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Thursday, June 10 • 12:00 - 12:50
Getting Really Testy With Perl: Unit testing 45_000 modules.

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Unit testing in Perl is straightforward. It's especially helpful when upgrading Perl versions from, say, 5.8 to 5.30 or moving to git with sandboxes. One organization I worked with had 75_000 modules, about 45_000 of them were active, all of them had to be tested. This is how we did it.

Longstanding code bases often have many pieces of code lying around, often without specific tests written for them. This kind technical debit is a major cause of upgrade phobia in management: "How can we be sure it won't break when we install the new version????"  One fix is unit testing: Validating that all of the code passes basic standards. These can range from simple "use_ok" to ensuring that all of the symbols in @EXPORT or @EXPORT_OK really are defined in the necessary modules. The trick is in automating it with a combination of shell/perl to install the tests and flexible tests that investigate the code using metadata. The talk describes some issues I've dealt with in situations testing 45_000 modules or validating @EXPORT and @EXPORT_OK were populated properly. The basic techniques work for any size code base and are big help during upgrades or with CI platforms like Jenkins that can run the tests regularly and find issues quickly. Mixed with a bit of TAP and Inline this makes a nice recipe for testing integration in multiple languages at once.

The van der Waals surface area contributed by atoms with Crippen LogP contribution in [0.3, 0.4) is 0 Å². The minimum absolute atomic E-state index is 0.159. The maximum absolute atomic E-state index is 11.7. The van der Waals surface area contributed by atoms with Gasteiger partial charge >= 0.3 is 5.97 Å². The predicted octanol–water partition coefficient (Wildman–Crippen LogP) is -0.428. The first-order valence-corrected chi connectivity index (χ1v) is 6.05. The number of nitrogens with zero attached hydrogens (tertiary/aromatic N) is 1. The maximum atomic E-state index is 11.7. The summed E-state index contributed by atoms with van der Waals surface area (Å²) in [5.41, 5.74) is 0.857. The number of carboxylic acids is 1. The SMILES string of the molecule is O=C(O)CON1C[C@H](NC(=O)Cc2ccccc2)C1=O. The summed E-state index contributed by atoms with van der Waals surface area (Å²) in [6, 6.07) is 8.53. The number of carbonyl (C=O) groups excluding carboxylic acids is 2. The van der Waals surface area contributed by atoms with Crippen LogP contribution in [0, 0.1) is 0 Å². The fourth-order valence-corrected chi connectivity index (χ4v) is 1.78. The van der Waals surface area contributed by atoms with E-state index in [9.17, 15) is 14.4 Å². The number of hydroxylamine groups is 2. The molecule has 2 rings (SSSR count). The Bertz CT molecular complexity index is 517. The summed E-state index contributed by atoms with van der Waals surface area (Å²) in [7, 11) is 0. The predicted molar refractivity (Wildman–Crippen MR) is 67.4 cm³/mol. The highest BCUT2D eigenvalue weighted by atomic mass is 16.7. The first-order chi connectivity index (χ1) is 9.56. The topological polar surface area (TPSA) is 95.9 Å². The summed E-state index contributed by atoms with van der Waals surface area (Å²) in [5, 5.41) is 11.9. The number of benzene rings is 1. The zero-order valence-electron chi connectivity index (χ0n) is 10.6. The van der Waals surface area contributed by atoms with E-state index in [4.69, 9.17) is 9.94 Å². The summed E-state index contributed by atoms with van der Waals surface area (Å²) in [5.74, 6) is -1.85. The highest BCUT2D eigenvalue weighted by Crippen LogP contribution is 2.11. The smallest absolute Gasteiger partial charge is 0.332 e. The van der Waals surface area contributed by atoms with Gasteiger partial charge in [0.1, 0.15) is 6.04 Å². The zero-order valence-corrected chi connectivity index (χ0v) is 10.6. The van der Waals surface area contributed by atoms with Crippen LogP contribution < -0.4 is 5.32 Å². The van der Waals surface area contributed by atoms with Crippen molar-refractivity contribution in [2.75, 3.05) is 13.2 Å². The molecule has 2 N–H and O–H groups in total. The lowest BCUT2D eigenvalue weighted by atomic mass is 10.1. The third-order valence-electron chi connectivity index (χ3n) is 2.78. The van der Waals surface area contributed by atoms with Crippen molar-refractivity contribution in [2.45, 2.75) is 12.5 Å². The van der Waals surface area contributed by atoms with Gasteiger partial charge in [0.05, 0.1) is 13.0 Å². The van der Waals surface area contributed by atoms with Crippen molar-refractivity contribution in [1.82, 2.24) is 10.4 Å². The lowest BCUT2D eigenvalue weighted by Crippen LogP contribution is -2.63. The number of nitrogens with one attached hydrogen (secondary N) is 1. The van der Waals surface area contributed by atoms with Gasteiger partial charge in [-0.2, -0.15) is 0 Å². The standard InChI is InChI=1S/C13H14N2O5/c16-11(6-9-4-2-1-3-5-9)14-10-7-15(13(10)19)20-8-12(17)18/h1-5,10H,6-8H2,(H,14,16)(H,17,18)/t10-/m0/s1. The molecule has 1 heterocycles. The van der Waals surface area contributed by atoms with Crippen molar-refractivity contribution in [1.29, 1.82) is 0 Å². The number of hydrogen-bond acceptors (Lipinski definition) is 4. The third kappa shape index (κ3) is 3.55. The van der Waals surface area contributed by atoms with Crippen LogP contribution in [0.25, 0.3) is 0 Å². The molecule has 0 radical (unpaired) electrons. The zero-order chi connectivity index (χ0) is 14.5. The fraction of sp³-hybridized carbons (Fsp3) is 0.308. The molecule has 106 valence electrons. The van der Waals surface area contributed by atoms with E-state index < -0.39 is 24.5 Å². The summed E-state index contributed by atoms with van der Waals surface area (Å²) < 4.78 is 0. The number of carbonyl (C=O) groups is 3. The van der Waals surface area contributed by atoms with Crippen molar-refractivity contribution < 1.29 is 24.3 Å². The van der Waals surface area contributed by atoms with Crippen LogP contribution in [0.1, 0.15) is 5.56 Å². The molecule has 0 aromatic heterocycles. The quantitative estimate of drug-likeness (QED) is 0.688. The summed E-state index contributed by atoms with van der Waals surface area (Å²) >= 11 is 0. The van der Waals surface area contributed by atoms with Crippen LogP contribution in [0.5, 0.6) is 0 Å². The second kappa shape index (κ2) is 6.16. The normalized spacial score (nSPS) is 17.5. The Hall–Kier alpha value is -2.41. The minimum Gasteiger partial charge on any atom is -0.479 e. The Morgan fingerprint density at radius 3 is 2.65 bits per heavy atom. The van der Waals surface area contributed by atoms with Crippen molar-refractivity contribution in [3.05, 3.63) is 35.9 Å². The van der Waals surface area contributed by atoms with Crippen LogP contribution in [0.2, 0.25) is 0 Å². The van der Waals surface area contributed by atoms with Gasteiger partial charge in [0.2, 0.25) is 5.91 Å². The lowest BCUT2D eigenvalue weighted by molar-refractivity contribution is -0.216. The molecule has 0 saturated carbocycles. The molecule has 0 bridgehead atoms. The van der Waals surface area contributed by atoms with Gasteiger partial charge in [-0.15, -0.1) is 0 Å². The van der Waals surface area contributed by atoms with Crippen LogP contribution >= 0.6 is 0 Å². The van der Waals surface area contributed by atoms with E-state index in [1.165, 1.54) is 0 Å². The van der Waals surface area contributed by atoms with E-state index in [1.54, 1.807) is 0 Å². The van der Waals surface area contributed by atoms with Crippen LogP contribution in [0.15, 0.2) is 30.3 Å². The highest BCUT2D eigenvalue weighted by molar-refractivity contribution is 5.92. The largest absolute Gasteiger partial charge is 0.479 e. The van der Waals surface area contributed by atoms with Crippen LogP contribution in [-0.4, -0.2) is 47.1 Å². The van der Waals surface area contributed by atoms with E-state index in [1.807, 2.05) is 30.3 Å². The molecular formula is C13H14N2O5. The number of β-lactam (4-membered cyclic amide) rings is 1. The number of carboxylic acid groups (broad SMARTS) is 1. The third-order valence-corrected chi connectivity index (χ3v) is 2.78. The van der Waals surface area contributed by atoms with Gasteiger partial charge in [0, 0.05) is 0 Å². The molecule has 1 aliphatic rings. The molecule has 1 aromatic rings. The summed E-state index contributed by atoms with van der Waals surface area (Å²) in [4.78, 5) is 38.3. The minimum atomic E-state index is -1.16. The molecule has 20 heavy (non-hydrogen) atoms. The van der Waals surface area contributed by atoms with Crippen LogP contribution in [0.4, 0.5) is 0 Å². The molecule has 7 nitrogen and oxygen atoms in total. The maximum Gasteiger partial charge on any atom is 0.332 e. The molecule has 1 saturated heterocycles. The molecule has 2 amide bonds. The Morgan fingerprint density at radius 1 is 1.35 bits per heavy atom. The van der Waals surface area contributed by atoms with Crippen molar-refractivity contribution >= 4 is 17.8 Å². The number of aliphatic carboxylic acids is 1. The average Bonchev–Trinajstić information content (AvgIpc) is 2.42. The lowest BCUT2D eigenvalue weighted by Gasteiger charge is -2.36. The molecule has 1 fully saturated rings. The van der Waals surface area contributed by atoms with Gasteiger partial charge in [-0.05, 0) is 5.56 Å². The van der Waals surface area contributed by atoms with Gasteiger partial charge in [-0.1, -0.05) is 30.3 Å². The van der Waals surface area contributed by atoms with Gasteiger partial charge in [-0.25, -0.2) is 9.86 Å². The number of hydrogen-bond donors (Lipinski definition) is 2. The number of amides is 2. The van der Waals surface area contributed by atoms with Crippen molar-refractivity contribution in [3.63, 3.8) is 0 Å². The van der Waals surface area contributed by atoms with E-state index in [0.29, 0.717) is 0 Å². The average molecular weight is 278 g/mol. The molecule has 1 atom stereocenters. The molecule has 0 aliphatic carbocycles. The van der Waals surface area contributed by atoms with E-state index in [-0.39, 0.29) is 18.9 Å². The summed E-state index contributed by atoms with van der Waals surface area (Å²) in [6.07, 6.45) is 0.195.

avatar for Steven Lembark

Steven Lembark

Consultant, Workhorse Computing
I've been working with Perl since the 1990's, using it for everything but salads -- texture isn't quite right. Most of my work with Perl has been with web back ends, financial data, bioinformatics, sysadmin/DBA utilities, ETL, automation, and occasionally flying a quad-copter.

Thursday June 10, 2021 12:00 - 12:50 EDT
Zoom Room 1
  Track 1